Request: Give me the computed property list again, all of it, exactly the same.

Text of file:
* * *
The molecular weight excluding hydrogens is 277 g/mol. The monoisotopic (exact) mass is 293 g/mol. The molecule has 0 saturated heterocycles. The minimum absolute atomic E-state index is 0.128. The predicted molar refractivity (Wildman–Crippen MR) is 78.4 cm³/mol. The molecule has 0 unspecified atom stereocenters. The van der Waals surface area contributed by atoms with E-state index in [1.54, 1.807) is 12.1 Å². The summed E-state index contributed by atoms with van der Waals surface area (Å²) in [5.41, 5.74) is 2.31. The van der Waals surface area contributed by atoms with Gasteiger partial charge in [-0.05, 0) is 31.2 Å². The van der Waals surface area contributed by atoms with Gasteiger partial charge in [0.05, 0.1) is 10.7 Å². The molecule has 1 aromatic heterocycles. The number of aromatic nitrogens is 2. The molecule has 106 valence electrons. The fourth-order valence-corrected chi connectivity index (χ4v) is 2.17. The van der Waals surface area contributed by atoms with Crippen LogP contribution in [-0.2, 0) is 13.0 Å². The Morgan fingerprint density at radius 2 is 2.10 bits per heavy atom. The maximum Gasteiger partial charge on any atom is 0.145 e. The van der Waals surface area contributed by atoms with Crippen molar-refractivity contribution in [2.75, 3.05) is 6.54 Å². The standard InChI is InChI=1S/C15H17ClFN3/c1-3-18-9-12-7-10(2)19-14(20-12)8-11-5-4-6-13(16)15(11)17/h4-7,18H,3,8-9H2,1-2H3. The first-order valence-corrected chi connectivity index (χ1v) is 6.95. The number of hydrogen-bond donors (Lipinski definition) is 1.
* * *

The molecular weight excluding hydrogens is 277 g/mol. The monoisotopic (exact) mass is 293 g/mol. The molecule has 0 saturated heterocycles. The minimum absolute atomic E-state index is 0.128. The predicted molar refractivity (Wildman–Crippen MR) is 78.4 cm³/mol. The molecule has 0 unspecified atom stereocenters. The van der Waals surface area contributed by atoms with E-state index in [1.54, 1.807) is 12.1 Å². The summed E-state index contributed by atoms with van der Waals surface area (Å²) in [5.41, 5.74) is 2.31. The van der Waals surface area contributed by atoms with Gasteiger partial charge in [-0.05, 0) is 31.2 Å². The van der Waals surface area contributed by atoms with Gasteiger partial charge in [0.05, 0.1) is 10.7 Å². The molecule has 1 aromatic heterocycles. The number of aromatic nitrogens is 2. The molecule has 106 valence electrons. The fourth-order valence-corrected chi connectivity index (χ4v) is 2.17. The van der Waals surface area contributed by atoms with Crippen LogP contribution in [-0.2, 0) is 13.0 Å². The Morgan fingerprint density at radius 2 is 2.10 bits per heavy atom. The maximum Gasteiger partial charge on any atom is 0.145 e. The van der Waals surface area contributed by atoms with Crippen molar-refractivity contribution in [2.75, 3.05) is 6.54 Å². The standard InChI is InChI=1S/C15H17ClFN3/c1-3-18-9-12-7-10(2)19-14(20-12)8-11-5-4-6-13(16)15(11)17/h4-7,18H,3,8-9H2,1-2H3. The first-order valence-corrected chi connectivity index (χ1v) is 6.95. The number of hydrogen-bond donors (Lipinski definition) is 1.